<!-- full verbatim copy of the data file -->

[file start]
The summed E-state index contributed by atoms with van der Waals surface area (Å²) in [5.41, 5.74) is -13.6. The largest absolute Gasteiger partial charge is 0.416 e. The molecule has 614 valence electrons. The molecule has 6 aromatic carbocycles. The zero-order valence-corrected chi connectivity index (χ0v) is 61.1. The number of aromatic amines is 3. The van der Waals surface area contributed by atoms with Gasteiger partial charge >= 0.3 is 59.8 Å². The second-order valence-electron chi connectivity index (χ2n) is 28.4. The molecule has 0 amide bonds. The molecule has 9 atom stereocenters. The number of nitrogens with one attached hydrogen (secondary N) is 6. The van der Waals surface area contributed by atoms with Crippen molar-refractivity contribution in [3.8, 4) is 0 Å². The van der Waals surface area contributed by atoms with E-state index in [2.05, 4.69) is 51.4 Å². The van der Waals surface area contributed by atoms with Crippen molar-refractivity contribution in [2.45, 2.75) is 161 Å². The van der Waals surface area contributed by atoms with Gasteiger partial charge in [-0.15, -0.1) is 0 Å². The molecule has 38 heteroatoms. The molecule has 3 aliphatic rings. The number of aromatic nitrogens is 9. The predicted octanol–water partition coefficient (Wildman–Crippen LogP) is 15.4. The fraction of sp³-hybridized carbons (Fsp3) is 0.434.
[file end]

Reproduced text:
The summed E-state index contributed by atoms with van der Waals surface area (Å²) in [5.41, 5.74) is -13.6. The largest absolute Gasteiger partial charge is 0.416 e. The molecule has 614 valence electrons. The molecule has 6 aromatic carbocycles. The zero-order valence-corrected chi connectivity index (χ0v) is 61.1. The number of aromatic amines is 3. The van der Waals surface area contributed by atoms with Gasteiger partial charge >= 0.3 is 59.8 Å². The second-order valence-electron chi connectivity index (χ2n) is 28.4. The molecule has 0 amide bonds. The molecule has 9 atom stereocenters. The number of nitrogens with one attached hydrogen (secondary N) is 6. The van der Waals surface area contributed by atoms with Crippen molar-refractivity contribution in [3.8, 4) is 0 Å². The van der Waals surface area contributed by atoms with E-state index in [2.05, 4.69) is 51.4 Å². The van der Waals surface area contributed by atoms with Crippen molar-refractivity contribution in [2.45, 2.75) is 161 Å². The van der Waals surface area contributed by atoms with Gasteiger partial charge in [-0.15, -0.1) is 0 Å². The molecule has 38 heteroatoms. The molecule has 3 aliphatic rings. The number of aromatic nitrogens is 9. The predicted octanol–water partition coefficient (Wildman–Crippen LogP) is 15.4. The fraction of sp³-hybridized carbons (Fsp3) is 0.434.